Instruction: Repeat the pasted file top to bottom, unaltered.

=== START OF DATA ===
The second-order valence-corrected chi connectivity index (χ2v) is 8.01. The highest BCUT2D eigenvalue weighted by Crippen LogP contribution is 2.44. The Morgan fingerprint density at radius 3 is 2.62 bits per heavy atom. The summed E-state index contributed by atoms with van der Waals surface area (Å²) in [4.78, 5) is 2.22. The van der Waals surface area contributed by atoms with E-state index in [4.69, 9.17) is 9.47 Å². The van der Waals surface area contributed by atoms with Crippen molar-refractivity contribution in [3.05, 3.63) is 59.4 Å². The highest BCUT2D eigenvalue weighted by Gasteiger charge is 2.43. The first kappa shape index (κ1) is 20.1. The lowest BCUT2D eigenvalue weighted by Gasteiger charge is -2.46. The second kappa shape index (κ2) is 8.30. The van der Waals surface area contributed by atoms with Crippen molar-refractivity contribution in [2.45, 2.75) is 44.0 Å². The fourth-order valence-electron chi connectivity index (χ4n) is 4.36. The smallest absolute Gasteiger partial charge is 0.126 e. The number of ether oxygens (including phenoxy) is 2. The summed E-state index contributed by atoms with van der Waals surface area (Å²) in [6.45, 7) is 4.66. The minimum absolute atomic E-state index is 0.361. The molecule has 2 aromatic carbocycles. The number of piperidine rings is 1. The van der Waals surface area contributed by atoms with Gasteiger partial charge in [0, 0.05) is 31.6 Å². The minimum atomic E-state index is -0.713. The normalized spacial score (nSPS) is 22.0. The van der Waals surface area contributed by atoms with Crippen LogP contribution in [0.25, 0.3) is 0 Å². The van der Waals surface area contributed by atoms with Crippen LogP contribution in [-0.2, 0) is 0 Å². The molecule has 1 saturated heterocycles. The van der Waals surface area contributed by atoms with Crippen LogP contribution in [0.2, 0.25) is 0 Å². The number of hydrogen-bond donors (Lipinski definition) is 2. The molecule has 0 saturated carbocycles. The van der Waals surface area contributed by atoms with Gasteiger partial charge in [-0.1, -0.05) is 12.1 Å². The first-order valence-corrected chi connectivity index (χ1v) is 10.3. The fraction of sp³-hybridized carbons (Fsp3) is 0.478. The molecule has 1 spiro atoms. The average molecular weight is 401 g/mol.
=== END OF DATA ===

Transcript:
The second-order valence-corrected chi connectivity index (χ2v) is 8.01. The highest BCUT2D eigenvalue weighted by Crippen LogP contribution is 2.44. The Morgan fingerprint density at radius 3 is 2.62 bits per heavy atom. The summed E-state index contributed by atoms with van der Waals surface area (Å²) in [4.78, 5) is 2.22. The van der Waals surface area contributed by atoms with E-state index in [4.69, 9.17) is 9.47 Å². The van der Waals surface area contributed by atoms with Crippen molar-refractivity contribution in [3.05, 3.63) is 59.4 Å². The highest BCUT2D eigenvalue weighted by Gasteiger charge is 2.43. The first kappa shape index (κ1) is 20.1. The lowest BCUT2D eigenvalue weighted by Gasteiger charge is -2.46. The second kappa shape index (κ2) is 8.30. The van der Waals surface area contributed by atoms with Crippen molar-refractivity contribution in [2.45, 2.75) is 44.0 Å². The fourth-order valence-electron chi connectivity index (χ4n) is 4.36. The smallest absolute Gasteiger partial charge is 0.126 e. The number of ether oxygens (including phenoxy) is 2. The summed E-state index contributed by atoms with van der Waals surface area (Å²) in [6.45, 7) is 4.66. The minimum absolute atomic E-state index is 0.361. The molecule has 2 aromatic carbocycles. The number of piperidine rings is 1. The van der Waals surface area contributed by atoms with Gasteiger partial charge in [0, 0.05) is 31.6 Å². The minimum atomic E-state index is -0.713. The normalized spacial score (nSPS) is 22.0. The van der Waals surface area contributed by atoms with Crippen LogP contribution in [0.25, 0.3) is 0 Å². The van der Waals surface area contributed by atoms with Crippen LogP contribution in [-0.2, 0) is 0 Å². The molecule has 1 saturated heterocycles. The van der Waals surface area contributed by atoms with Crippen LogP contribution in [0.2, 0.25) is 0 Å². The number of hydrogen-bond donors (Lipinski definition) is 2. The molecule has 0 saturated carbocycles. The van der Waals surface area contributed by atoms with Gasteiger partial charge in [-0.1, -0.05) is 12.1 Å². The first-order valence-corrected chi connectivity index (χ1v) is 10.3. The fraction of sp³-hybridized carbons (Fsp3) is 0.478. The molecule has 1 spiro atoms. The average molecular weight is 401 g/mol.